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The Old Lighter Under the Shirt Trick

30 Jun

Reading  another blog  reminded me of something that happened in my little world recently and made me think about my first impressions of people…

One weekend, my husband and I had agreed to take a drive to help my mechanical-minded father-in-law pick up an old Jeep he was purchasing from a random seller (online). We drove him there to get the car.

Actually, first we waited for Jeepman to call back to arrange a time.

A time was set and we arrived and waited for Jeepman to return from fishing. There was a boat; there were children; there was chatting.

There was an enthusiastic pit bull that wagged her tail so hard it was like having our legs beaten with a very happy stick. Honestly, it hurt. It may have left bruises, I forgot to check.

The purchase was made. We were to follow in case the Jeep broke down.

And it did break down. About five minutes down the road.

A large pickup truck pulled up beside us, and there was an offer to tow the Jeep out of the intersection. We were towed away from traffic by the pickup guys.

I thought that was kind.

Then, the pickup guys parked and one of them got out and started trying to help fix the car so it would drive.

There was looking under the hood, there was tinkering… there was lying on the pavement underneath the back of the Jeep.

This was some real Good Samaritan stuff. Beyond kind.

I was truly surprised —  and I probably should not have been — not only because the guys took so much time to help out some complete strangers, but because the first guy I saw get out of the truck looked kind of scruffy, like a television version of a drug addict.

Stringy hair past his shoulders, missing teeth, tattoos, cigarette, worn clothes. His t-shirt had a design that seemed to blend into the tattoos on his arms.

He saw me watching him from inside our car. He grinned and waved at me. His hair was blowing everywhere. I should note that I stayed in the car because I thought it would not take long. I was wrong.

I watched as Scruffyman searched the ground after his fresh cigarette blew out of his grip. He picked it up from the sidewalk at the edge of the grass, put it in his mouth and pulled his shirt over the lower half of his face. Then he stuck his other arm under the shirt. His face emerged with a lit cigarette.

I had never seen this before.

I thought maybe he should have a hairband if he was in the habit of smoking with long hair on windy days. Seemed risky.

The Jeep got started again as I reflected on the kindness of Scruffyman.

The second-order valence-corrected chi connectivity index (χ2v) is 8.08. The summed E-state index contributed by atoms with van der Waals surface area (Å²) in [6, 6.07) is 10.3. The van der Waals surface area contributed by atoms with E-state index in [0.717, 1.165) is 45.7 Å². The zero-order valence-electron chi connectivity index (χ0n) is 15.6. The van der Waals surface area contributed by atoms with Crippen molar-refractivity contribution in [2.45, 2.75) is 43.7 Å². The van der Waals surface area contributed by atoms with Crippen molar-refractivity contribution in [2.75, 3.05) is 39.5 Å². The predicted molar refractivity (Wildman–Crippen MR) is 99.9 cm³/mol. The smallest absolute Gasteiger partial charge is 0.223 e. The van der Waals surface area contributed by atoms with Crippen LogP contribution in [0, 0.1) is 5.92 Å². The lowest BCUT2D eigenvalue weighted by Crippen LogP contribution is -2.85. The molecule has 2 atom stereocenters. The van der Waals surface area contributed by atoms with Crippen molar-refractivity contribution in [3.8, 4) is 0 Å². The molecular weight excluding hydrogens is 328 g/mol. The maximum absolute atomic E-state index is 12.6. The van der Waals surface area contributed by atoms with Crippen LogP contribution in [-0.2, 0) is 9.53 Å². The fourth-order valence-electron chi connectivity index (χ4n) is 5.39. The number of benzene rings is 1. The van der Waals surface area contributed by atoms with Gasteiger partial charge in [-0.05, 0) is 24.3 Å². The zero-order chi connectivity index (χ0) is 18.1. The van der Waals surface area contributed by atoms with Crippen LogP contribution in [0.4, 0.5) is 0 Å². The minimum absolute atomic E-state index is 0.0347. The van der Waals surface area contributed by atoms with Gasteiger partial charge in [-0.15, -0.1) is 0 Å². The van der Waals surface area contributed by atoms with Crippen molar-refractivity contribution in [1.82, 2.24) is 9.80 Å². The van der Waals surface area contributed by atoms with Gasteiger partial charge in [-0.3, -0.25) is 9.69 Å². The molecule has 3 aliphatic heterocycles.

We went a few miles before the Jeep stopped again.

This time, the Jeep was pushed by hand, and a tow service was called. We sat in my car with the windows open and the radio on. It was windy, hot, boring.

There was a deer across the street running inside an enclosed fence. It disappeared into the tall foliage as if it had never been there at all.

We waited. Sometimes the deer’s head popped up to look at us. We stared back. Sometimes we saw a bit of brown between the leaves, but mostly we saw nothing.

After about two hours of waiting, with assurances that the tow truck driver was “almost there”, we went to pick up my father-in-law’s big truck to tow the Jeep ourselves.

The day was long, but I felt my hope for humanity restored by Scruffyman and his generosity of spirit.

It was a reminder that our outsides do not reflect our insides.

 

 

 

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Beyond Stories One Through Five

13 Jun

Several years ago my father made some comment along the lines of “There are only about five different movies in the world.” An exaggeration, of course, but when he explained what he meant I had to agree. Nothing new under the sun, as the saying goes. A handful of plots and some variations. Over and over. Sometimes blatant imitation.

The older I get, the more I feel like I have already watched what I am watching.

I read quite a bit, but television is very good for certain times and moods. When my husband and I married we agreed on using a particular streaming program/disc service that starts with an N, and avoiding cable or dish service. No commercials, so we save time and plenty of money, plus we control our own programing to a large extent. Nine years have passed, and frankly I don’t think we have missed much.

Recently, I have been enjoying Switched at Birth, a family oriented show. A portion of the main characters are deaf/hearing impaired and there are whole sections of the show that are performed in signed dialog, sometimes without speech or background noise of any kind. This makes it harder to go to the kitchen for a snack because I must watch the screen for subtitles, but I am thrilled to see something NEW on television.

I also like the BBC show Sherlock. It is odd and sometimes confusing. I feel challenged. How refreshing. Also, I like that one of the stars is named Benedict Cumberbatch. Best actor name since Randolph Mantooth.

If you have any favorite shows or films that don’t make you feel like you have already seen them, and are possibly even original, please share!

 

 

 

 

 

 

Quality Across Time

1 Jun

Material possessions are not on my list of What is Important in Life. However, I like things made with care and quality, things that last.

There have been times in my life when I have bought “disposable” clothing or furniture, and I have always regretted it.

Thrifty as I am, I need to know that what I buy will continue to serve its purpose for many years, and hopefully look beautiful doing it.

NOTE:  I wrote these words many months ago and saved the draft, waiting until I had more to say. I have not been writing on this site, due to having less time and energy to write the kind of posts I want to write. I have decided to go ahead and post my occasional thoughts, however brief they may be.